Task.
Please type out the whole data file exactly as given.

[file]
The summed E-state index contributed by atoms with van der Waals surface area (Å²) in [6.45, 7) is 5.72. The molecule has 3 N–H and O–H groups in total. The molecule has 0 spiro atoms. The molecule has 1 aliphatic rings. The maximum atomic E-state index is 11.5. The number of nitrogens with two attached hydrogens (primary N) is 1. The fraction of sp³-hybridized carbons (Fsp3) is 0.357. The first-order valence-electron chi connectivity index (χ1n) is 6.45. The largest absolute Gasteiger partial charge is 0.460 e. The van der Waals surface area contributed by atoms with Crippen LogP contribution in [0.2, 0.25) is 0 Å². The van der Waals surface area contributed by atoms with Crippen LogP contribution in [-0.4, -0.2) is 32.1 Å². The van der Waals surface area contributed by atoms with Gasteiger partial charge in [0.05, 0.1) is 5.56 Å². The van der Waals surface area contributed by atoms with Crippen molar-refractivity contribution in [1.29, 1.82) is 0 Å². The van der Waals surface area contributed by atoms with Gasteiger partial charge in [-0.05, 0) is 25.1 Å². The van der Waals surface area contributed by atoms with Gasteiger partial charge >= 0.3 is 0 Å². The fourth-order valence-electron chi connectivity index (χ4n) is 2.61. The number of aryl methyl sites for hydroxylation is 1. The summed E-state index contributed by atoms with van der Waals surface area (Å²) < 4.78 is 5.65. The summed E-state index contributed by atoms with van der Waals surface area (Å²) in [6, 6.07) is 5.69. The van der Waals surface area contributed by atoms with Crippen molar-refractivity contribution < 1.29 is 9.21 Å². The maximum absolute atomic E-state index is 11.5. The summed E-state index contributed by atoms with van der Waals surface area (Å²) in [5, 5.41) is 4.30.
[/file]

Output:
The summed E-state index contributed by atoms with van der Waals surface area (Å²) in [6.45, 7) is 5.72. The molecule has 3 N–H and O–H groups in total. The molecule has 0 spiro atoms. The molecule has 1 aliphatic rings. The maximum atomic E-state index is 11.5. The number of nitrogens with two attached hydrogens (primary N) is 1. The fraction of sp³-hybridized carbons (Fsp3) is 0.357. The first-order valence-electron chi connectivity index (χ1n) is 6.45. The largest absolute Gasteiger partial charge is 0.460 e. The van der Waals surface area contributed by atoms with Crippen LogP contribution in [0.2, 0.25) is 0 Å². The van der Waals surface area contributed by atoms with Crippen LogP contribution in [-0.4, -0.2) is 32.1 Å². The van der Waals surface area contributed by atoms with Gasteiger partial charge in [0.05, 0.1) is 5.56 Å². The van der Waals surface area contributed by atoms with Crippen molar-refractivity contribution in [1.29, 1.82) is 0 Å². The van der Waals surface area contributed by atoms with Gasteiger partial charge in [-0.05, 0) is 25.1 Å². The van der Waals surface area contributed by atoms with Gasteiger partial charge >= 0.3 is 0 Å². The fourth-order valence-electron chi connectivity index (χ4n) is 2.61. The number of aryl methyl sites for hydroxylation is 1. The summed E-state index contributed by atoms with van der Waals surface area (Å²) < 4.78 is 5.65. The summed E-state index contributed by atoms with van der Waals surface area (Å²) in [6, 6.07) is 5.69. The van der Waals surface area contributed by atoms with Crippen molar-refractivity contribution < 1.29 is 9.21 Å². The maximum absolute atomic E-state index is 11.5. The summed E-state index contributed by atoms with van der Waals surface area (Å²) in [5, 5.41) is 4.30.